Q. I consider myself to be a clean person. How come I still get nail fungus?
A: This is a very common infection. And, cleanliness doesn't always mean you can avoid nail fungus. A family history of infections or a health condition, like diabetes, could be the cause. Fungal infections thrive on moisture and closeness. Be careful to dry your feet and toes thoroughly after bathing (consider using a blow dryer on a low setting to dry the folds around your toes). Make sure your shoes fit properly; don't wear the same ones every day.
Q: I've tried all kinds of medications; nothing seems to work.
A: Nail fungal infections are difficult to treat. Medication needs to reach all the nail areas where the fungus may hide. Damaged nails are also subject to reinfection. Since it takes many months for a healthy nail to grow out, it is important to stick to your treatment program.
Q. How can I keep from getting nail infections?
A: There's a handy list of prevention suggestions below. Just remember to keep nail areas clean and dry, avoid walking barefoot in public places, change your footwear frequently and tell your doctor about any nail changes, swelling or pain.
Q: My infection isn't so bad; no one even knows I have it. Besides, I don't care whether I can wear sandals. So, what's the big deal?
A: Your mild case of nail fungus (onychomycosis) could turn severe and cause nail chipping and loss on more or more toes, making treatment more complicated -- you may have to have the nail chemically or surgically removed -- and giving you more than a cosmetic problem. Losing a toenail can expose soft toe tissue to injury and affect daily activities.
Nail Care Tips
Easy Steps Can Avoid a Path to Infection
Here are some general suggestions about caring for your hands and feet to help you avoid most nail infections.
While being treated for nail fungal infections, start a nail care routine that can help keep nails free from other infections and disorders.
- Trim nails carefully by cutting them straight across and rounded slightly at the tips. Keep them clean and dry so fungi and bacteria can't get under the nails.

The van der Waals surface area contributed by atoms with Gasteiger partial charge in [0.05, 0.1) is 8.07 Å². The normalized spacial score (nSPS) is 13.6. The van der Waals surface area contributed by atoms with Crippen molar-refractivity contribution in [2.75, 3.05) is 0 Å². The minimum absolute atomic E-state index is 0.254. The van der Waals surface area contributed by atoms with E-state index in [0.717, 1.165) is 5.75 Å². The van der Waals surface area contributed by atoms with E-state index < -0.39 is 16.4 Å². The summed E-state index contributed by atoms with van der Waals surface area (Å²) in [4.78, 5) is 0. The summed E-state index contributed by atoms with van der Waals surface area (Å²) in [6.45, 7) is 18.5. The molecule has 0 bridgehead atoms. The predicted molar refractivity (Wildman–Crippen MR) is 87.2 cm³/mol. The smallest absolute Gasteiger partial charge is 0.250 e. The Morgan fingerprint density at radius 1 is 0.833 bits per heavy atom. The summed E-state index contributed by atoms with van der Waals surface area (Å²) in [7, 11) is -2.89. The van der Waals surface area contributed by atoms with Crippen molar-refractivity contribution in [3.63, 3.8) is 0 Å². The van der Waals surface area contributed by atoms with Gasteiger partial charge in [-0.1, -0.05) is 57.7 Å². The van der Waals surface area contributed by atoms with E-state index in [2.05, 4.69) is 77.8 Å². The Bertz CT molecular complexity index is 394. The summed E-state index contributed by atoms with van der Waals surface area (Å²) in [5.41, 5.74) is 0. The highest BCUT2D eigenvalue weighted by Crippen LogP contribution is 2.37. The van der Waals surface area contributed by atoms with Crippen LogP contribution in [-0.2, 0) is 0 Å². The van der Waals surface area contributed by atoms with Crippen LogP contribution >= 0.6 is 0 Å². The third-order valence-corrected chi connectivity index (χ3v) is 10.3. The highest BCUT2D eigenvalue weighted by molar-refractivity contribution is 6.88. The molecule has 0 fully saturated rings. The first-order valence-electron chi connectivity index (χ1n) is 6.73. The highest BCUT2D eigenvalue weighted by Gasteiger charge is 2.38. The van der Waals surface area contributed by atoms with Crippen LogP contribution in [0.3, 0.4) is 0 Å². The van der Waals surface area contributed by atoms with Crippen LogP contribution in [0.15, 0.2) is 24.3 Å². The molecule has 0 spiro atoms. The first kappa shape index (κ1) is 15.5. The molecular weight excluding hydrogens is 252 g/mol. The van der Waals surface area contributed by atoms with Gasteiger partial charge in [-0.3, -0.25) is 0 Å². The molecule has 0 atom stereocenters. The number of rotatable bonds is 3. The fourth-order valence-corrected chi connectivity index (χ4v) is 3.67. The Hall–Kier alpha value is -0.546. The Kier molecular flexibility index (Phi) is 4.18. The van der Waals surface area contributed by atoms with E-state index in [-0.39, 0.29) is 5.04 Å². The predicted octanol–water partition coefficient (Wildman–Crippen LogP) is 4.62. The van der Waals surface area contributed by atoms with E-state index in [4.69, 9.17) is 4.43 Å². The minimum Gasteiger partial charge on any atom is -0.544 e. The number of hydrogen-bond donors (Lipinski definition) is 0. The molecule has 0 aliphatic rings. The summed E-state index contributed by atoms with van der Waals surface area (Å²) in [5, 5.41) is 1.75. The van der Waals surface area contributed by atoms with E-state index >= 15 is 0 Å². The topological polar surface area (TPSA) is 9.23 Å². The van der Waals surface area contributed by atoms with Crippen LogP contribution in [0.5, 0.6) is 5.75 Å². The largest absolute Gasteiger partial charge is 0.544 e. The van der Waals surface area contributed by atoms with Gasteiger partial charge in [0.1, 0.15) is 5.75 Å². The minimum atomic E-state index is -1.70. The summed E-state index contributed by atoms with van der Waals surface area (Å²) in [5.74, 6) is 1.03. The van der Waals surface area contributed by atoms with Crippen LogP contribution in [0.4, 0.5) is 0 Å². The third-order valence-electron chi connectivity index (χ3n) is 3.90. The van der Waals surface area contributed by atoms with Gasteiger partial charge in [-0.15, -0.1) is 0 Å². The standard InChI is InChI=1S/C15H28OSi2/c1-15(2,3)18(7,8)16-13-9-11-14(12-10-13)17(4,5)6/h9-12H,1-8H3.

- Soak toenails if they are thick or difficult to cut.
- If you are diabetic, you may need a health care professional to help with trimming diseased nails.
- Tell your doctor about any nail changes, swelling or pain.
- Avoid injuring and irritating the toes and nails by wearing protective shoes at work and at other times, such as when playing sports.
- Avoid going barefoot in health clubs, public showers, locker rooms or on hotel carpets-use thong sandals.
- Keep feet cool and dry; if they sweat a lot, regularly use a medicated powder.
- Avoid narrow or high-heeled shoes, or shoes that don't fit properly.
- Air shoes out daily and switch them often; clean hosiery and socks thoroughly
- Don't ignore athlete's foot infections -- get them treated as soon as possible.
- Regularly treat the insides of shoes with antifungal spray or powder.
· 4 tablespoons cornstarch or Arrowroot
· 4 tablespoons baking soda
· 20 drops Tea Tree therapeutic essential oils
· 10 drops Lemon therapeutic essential oils
· 10 drops Lavender therapeutic essential oils
Put the cornstarch and baking soda in a zip lock sandwich bag – add the essential oils slowly – close the bag and mix until the oils and dry ingredients are mixed well.
Or use 30 drops of Healthy Nail Blend (7 therapeutic essential oils) with the cornstarch or arrowroot and baking soda.
Instructions for Use:
· Sprinkle the deodorizer lightly into shoes in the evenings or at times when the shoes will not be worn for a few hours. You will not see a "cure" for smelly shoes the first time you use the deodorizer. The magic occurs after regular uses.
· You can also use the same oils in 2 oz of distilled water and spray your shoes. These oils have anti-bacterial, antiseptic, anti-fungal properties. Shake the bottle before each use.
· You may also use these oils in a footbath.
- Avoid injuring and irritating the fingers and nails by wearing gloves or other protection at work and at other times, such as when gardening or using strong cleaners. If you use plastic gloves you may consider using the oils above in the powder.
- Bring your own equipment when having nails manicured; use different nail care tools for infected and healthy nails.
- Use acrylic or sculptured nails with caution.